“At the same time as retirement, it is work that needs to be rethought”

“At the same time as retirement, it is work that needs to be rethought”

Ihe debate on pensions has notably given rise to the idea that the basic problem was less the reform project than work itself. For a growing proportion of employees, the latter is now synonymous with dissatisfaction and lack of meaning.

This is evidenced by the manifestations of disengagement such as absenteeism, turnover [le départ et l’entrée de personnel]demotivation in the face to difficult working conditions, difficulties in recruiting… There should be no “laziness” in this, but a criticism in action of the work we do, in the name of the one we love. Employees therefore do not resign themselves without bitterness to occupying – because one has to live well – a job that is essentially food-related.

Under this prism, retirement appears to them as the moment of “great compensation” when accounts are settled. On the one hand, it is the legitimate demand for justice mentioned in connection with the unequal duration of contributions, related to the unequal life expectancy. On the other hand, we can however suspect that, for the greatest number, the account will never be there. Because, whatever the conditions, how could the pension replace what is priceless, that is to say meaningful and fulfilling work?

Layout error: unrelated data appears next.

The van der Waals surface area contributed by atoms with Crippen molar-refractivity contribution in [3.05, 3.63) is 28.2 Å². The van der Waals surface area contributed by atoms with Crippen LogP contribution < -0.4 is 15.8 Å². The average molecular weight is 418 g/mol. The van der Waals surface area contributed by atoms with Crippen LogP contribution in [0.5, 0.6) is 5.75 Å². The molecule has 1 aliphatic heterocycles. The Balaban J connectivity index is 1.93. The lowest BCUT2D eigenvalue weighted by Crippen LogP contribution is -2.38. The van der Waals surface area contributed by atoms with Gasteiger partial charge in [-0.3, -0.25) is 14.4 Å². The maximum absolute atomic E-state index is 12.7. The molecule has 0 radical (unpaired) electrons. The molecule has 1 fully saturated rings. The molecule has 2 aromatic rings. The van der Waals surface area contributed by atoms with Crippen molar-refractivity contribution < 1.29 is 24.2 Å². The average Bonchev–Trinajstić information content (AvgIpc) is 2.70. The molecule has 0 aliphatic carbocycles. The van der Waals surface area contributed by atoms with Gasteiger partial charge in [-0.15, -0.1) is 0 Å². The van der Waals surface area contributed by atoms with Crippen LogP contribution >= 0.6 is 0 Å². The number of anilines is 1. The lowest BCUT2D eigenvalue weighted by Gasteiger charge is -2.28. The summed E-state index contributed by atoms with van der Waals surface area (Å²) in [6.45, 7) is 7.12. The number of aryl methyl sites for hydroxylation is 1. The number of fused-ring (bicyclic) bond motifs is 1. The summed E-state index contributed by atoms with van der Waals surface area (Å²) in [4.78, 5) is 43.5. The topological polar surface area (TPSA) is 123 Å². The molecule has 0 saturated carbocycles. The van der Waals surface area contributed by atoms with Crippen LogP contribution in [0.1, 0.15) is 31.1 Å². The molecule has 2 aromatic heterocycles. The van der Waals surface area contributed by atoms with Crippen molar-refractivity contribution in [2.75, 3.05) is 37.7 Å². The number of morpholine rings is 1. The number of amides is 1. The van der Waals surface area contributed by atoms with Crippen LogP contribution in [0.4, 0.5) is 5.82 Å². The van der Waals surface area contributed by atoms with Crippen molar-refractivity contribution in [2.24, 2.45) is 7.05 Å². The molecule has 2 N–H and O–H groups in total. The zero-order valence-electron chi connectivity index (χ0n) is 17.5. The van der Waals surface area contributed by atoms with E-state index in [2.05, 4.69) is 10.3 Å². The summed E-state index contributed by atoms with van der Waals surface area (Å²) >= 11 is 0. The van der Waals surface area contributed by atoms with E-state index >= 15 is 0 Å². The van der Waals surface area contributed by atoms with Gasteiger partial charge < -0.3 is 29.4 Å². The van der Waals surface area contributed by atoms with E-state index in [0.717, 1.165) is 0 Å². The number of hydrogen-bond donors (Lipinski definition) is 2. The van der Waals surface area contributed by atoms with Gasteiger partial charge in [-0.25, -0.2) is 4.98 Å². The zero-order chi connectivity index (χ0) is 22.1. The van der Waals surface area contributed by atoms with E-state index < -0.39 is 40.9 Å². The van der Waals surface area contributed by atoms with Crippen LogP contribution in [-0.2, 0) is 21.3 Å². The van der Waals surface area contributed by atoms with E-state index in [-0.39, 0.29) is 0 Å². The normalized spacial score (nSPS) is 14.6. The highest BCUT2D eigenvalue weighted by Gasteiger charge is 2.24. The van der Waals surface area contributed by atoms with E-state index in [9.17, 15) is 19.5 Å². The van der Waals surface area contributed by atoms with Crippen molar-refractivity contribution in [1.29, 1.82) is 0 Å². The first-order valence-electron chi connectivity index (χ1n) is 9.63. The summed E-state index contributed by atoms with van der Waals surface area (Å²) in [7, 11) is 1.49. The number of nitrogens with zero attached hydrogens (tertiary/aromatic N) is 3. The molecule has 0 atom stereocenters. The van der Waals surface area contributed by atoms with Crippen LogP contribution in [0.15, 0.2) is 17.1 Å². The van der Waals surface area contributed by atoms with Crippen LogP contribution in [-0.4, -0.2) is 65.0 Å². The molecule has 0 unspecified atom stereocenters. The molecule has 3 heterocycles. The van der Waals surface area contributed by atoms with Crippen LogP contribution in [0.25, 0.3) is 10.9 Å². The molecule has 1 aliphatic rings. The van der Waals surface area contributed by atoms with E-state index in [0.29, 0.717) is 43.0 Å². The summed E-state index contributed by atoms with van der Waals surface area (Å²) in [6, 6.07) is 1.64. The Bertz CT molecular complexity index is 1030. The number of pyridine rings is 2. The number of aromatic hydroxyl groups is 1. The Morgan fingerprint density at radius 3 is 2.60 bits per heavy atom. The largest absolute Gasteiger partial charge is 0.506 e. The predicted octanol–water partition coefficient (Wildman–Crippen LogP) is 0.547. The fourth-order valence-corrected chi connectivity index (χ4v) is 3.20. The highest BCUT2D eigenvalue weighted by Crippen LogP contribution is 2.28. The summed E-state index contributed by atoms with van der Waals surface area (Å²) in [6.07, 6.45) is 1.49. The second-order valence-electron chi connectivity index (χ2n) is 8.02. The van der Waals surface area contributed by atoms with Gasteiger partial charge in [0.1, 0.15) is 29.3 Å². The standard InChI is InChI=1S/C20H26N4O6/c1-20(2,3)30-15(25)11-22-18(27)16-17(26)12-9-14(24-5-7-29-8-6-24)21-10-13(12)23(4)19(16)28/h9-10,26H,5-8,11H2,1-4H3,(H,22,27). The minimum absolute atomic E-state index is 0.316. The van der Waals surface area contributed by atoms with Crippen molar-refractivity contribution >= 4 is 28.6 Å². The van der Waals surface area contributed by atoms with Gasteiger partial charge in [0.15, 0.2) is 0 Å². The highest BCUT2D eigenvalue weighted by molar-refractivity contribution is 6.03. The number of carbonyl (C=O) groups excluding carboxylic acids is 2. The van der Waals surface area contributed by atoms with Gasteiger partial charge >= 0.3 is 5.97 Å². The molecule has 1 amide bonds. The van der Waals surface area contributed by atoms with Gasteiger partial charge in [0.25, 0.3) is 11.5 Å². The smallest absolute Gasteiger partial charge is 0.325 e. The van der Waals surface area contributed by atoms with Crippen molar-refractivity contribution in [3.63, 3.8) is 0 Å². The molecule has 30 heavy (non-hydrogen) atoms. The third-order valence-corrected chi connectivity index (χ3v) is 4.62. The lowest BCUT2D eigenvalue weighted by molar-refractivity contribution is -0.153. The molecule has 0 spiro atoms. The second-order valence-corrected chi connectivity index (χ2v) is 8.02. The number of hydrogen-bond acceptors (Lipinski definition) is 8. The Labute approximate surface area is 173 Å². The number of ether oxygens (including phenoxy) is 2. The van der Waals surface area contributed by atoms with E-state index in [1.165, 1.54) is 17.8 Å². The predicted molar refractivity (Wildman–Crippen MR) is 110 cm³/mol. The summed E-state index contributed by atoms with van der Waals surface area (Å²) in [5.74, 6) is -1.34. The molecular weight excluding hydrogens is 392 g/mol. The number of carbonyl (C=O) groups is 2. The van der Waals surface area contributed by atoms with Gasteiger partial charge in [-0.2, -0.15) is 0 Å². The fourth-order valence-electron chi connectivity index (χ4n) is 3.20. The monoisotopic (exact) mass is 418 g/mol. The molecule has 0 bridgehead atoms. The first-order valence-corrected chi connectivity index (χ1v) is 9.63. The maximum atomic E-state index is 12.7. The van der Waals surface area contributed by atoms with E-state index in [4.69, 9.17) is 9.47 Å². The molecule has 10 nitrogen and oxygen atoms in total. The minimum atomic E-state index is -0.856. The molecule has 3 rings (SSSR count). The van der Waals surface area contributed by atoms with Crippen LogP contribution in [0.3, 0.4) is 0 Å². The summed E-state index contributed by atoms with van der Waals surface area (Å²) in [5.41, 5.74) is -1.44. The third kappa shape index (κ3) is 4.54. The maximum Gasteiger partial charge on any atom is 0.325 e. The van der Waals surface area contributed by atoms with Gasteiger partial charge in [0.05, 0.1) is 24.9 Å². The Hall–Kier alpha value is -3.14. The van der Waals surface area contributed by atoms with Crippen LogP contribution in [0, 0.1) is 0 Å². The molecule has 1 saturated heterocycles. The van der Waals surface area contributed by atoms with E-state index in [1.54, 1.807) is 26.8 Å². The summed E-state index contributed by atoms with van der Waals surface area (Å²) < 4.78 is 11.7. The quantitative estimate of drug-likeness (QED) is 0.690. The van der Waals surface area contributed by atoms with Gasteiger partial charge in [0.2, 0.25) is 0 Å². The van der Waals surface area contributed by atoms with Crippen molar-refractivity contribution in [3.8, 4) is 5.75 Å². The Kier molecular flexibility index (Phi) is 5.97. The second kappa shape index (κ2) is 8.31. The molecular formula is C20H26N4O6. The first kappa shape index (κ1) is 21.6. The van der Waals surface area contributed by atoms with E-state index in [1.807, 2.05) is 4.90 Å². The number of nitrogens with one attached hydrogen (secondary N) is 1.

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The opposition to the reform covers, in this respect, a debate that has been overlooked so far. The one who opposes the partisans of a signal of “good management” to be sent to the markets and the supporters of a certain idea of ​​solidarity who, following the sociologist Marcel Mauss (1872-1950), consider pensions as a counter -donation paid by the nation to its retirees, in response to the donation they provided when they were active.

The feeling of being useful

This split between managerial reason and symbolic recognition overlaps with that which opposes, in the sphere of work, the culture of results and the ethics of the profession, predatory capitalism and the aspiration to give of oneself. We therefore understand the bitterness of those whom the government’s arguments force to submit to a logic which, in their eyes, diverts from the essential.

At the same time as retirement, it is therefore work that needs to be rethought, so that it is rewarding as such and ultimately allows for an activity that humanizes. After all, working consists in producing, of course, but in doing so, it is also ourselves that by working we produce.

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As such, work should favor autonomy, contrary to neo-Taylorism which unlearns responsibility. It could be an experience that prepares for living together by favoring common belonging to the team, to the profession, to society, instead of competition and excessive individualization that dissolve solidarity. It should accredit in everyone the feeling of being useful, by allowing work well done and the feeling of duty accomplished, today prevented by the obsession with numbers. A major contribution in this respect can be that of a management exercising its mission loyally, instead of favoring avoidance by hiding in anonymous systems of productivist inspiration (just-in-time production, digitization, etc.).

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